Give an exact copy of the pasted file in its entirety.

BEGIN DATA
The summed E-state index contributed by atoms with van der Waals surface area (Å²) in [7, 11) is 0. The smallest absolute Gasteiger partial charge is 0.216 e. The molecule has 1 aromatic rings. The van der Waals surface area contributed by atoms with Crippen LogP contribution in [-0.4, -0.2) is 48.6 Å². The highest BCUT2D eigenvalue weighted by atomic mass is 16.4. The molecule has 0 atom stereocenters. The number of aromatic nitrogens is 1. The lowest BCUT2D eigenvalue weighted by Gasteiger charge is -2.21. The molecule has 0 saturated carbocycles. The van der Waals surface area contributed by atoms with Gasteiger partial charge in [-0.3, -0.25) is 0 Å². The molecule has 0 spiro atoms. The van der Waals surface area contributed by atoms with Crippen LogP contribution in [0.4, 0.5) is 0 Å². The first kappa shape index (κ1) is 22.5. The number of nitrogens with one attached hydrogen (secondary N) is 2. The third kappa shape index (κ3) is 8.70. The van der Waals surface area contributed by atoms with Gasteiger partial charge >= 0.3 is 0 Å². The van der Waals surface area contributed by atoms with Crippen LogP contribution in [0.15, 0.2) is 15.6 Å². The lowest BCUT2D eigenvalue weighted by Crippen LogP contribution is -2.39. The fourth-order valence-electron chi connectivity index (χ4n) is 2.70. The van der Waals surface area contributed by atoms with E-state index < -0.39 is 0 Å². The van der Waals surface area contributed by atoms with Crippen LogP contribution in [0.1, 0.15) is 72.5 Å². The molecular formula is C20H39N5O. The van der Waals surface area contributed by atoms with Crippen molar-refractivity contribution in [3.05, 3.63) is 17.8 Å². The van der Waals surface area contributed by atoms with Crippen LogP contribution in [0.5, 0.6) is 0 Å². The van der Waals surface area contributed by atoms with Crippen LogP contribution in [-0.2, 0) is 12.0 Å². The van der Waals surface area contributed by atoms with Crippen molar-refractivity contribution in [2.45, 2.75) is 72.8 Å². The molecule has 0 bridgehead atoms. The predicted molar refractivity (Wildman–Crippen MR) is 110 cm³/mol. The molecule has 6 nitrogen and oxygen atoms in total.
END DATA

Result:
The summed E-state index contributed by atoms with van der Waals surface area (Å²) in [7, 11) is 0. The smallest absolute Gasteiger partial charge is 0.216 e. The molecule has 1 aromatic rings. The van der Waals surface area contributed by atoms with Crippen LogP contribution in [-0.4, -0.2) is 48.6 Å². The highest BCUT2D eigenvalue weighted by atomic mass is 16.4. The molecule has 0 atom stereocenters. The number of aromatic nitrogens is 1. The lowest BCUT2D eigenvalue weighted by Gasteiger charge is -2.21. The molecule has 0 saturated carbocycles. The van der Waals surface area contributed by atoms with Gasteiger partial charge in [-0.3, -0.25) is 0 Å². The molecule has 0 spiro atoms. The van der Waals surface area contributed by atoms with Crippen LogP contribution in [0.4, 0.5) is 0 Å². The first kappa shape index (κ1) is 22.5. The number of nitrogens with one attached hydrogen (secondary N) is 2. The third kappa shape index (κ3) is 8.70. The van der Waals surface area contributed by atoms with Gasteiger partial charge >= 0.3 is 0 Å². The van der Waals surface area contributed by atoms with Crippen LogP contribution in [0.15, 0.2) is 15.6 Å². The lowest BCUT2D eigenvalue weighted by Crippen LogP contribution is -2.39. The fourth-order valence-electron chi connectivity index (χ4n) is 2.70. The van der Waals surface area contributed by atoms with E-state index < -0.39 is 0 Å². The van der Waals surface area contributed by atoms with Crippen LogP contribution in [0.1, 0.15) is 72.5 Å². The molecular formula is C20H39N5O. The van der Waals surface area contributed by atoms with Crippen molar-refractivity contribution in [3.05, 3.63) is 17.8 Å². The van der Waals surface area contributed by atoms with Crippen LogP contribution in [0.5, 0.6) is 0 Å². The van der Waals surface area contributed by atoms with Crippen LogP contribution in [-0.2, 0) is 12.0 Å². The van der Waals surface area contributed by atoms with Crippen molar-refractivity contribution in [2.45, 2.75) is 72.8 Å². The molecule has 0 bridgehead atoms. The predicted molar refractivity (Wildman–Crippen MR) is 110 cm³/mol. The molecule has 6 nitrogen and oxygen atoms in total.